In order to boost the deals, Vladimir Putin recently signed into law an agreement that will write off much of DPRK Soviet-era loans. Russia will forgive 90 percent of North Korea’s debt from the Soviet era, leaving $1 billion to be repaid interest free in the next 20-40 years. At that, North Korea will grant Russian firms access to its natural resources in exchange for imports and investments. In January, a UK-based private equity firm SRE Minerals Limited said North Korea had the largest rare earth oxides deposits in the world, an amount of approximately 216 million tons. Rare earth elements (REE) can be used in many sophisticated technologies, from cell phones to guided missiles.

During his four-day visit to Vietnam and South Korea in November 2013, Putin signed a series of documents to enhance Russia's cooperation with Hanoi and Seoul in the economic, energy, military and humanitarian sectors. Thus, Russia will help Vietnam with hydrocarbon extraction, and possibly sell LNG to Vietnam, along with its ongoing support for the Vietnamese navy and nuclear power. Vietnam’s coast is accessible from ports in Russia’s Far East. For that reason, Russia sees Vietnam as an attractive energy partner not only in its own right but also as a gateway for Russian exports to other Southeast Asian nations. Using Vietnam as a corridor to Southeast Asia would allow Russia to diversify its energy trade and avoid excessive dependance on Chinese exports.

India is an ancient trade partner and loyal political ally which has openly supported Russia amidst the Ukraine crisis. The countries are involved in high-tech military cooperation and Russia is a top arms provider to India. Surprisingly enough, their energy cooperation has got a random character. One of the major barriers to greater energy partnership between India and Russia — particularly for crude oil — is the lack of infrastructure to transport the crude. Currently, Russia and India are negotiating the construction of a $30 billion oil pipeline—the most expensive ever—to connect Russia’s Altai mountain region to the Xinjiang province in northwest China and then to northern India. India also can be interested in buying LNG from Gazprom's Sakhalin-2 terminal. At the time being, the main beneficiary of Sakhalin-2 is Japan. A new LNG plant in Vladivostok aims to ship 10 million tons from 2018 and will be connected to the continental gas production centres such as Yakutia and Irkutsk oblast. Novatek, Russia’s largest non-state gas producer, initiated another LNG Project on Yamal peninsula. It will start producing LNG in 2016 and supply 16.5 million tons per year of the tanker-shipped fuel by 2018.
Naturally, Russia's beginning pivot to Asia was not at all welcome in the West. Gal Luft in a characteristic article “Can America Stop Russia's Energy "Pivot" To Asia?” gives the US leadership advises how to stop Russia. They are so outdated that I can't deprive myself of pleasure to cite them. 1) “as guarantor of South Korean security, Washington should publicly take a strong position against the Russia-Korea pipeline”. 2) “Washington should convince its Asian allies that it is committed to becoming a leading energy-exporting country and a major player in the global energy-trade system”. 3) the U.S. “should enhance cooperation with Asia on unconventional gas. China owns the world’s largest shale reserve. Japan is a global leader in the development of methane hydrates”. 4) the U.S. “should support measures aimed at reducing LNG prices in the Asia-Pacific to make LNG more competitive with Russian pipeline gas”. In fact, items 2-4 can be reduced to a single one or shale, shale and shale!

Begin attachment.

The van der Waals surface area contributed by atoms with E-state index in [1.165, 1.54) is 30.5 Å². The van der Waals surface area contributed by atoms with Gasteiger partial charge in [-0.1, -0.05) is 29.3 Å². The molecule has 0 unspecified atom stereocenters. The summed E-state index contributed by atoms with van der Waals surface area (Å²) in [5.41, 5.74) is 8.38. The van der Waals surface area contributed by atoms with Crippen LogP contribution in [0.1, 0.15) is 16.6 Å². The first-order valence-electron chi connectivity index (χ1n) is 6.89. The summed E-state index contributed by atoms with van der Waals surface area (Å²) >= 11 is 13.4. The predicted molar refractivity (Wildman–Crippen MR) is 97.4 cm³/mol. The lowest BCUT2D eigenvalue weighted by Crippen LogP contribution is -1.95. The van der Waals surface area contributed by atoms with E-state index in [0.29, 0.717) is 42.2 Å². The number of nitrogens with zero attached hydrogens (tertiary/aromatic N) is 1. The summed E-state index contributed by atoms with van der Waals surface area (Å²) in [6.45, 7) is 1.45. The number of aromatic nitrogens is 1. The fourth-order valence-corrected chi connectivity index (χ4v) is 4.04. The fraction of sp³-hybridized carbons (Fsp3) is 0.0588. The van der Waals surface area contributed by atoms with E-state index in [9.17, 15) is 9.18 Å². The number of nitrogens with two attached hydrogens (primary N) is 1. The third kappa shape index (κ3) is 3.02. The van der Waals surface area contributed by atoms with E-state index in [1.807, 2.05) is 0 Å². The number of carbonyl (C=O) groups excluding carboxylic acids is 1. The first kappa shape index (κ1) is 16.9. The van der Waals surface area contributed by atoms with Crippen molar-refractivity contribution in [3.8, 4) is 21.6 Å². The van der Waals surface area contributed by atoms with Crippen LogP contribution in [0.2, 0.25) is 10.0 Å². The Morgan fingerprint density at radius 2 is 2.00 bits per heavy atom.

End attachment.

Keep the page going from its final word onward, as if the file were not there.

The U.S. made all this mess in the Ukraine in order to promote its shale gas to the EU and, supposedly, to extract it in the eastern Ukraine. That is why the US military advisers are so relentless towards the rebellious eastern provinces. It's hard to believe that they offer to sell the futures of this same gas not only to Europe but to Asia as well. In Russia, we say “to sell the bear's skin before one has caught the bear”. In my previous post I cited Gail Tverberg's article “The Absurdity of US Natural Gas Exports” , were she explains why America's gas crusade to Europe is ill-intentioned not only against Russia but for Europe, as well. On June 5 after the G7 meeting in Brussels, European Commission President José Manuel Barroso made it clear that the EU cannot create “the illusion that gas from the US is going to solve our problems.” In fact, instead of containing Russia's pivot, the U.S. and the EU have been doing their best to push it forward. A ridiculous sanction's campaign is still in play. The latest EU suicide attempt was to cancel the construction of the South Stream pipeline bypassing Ukraine.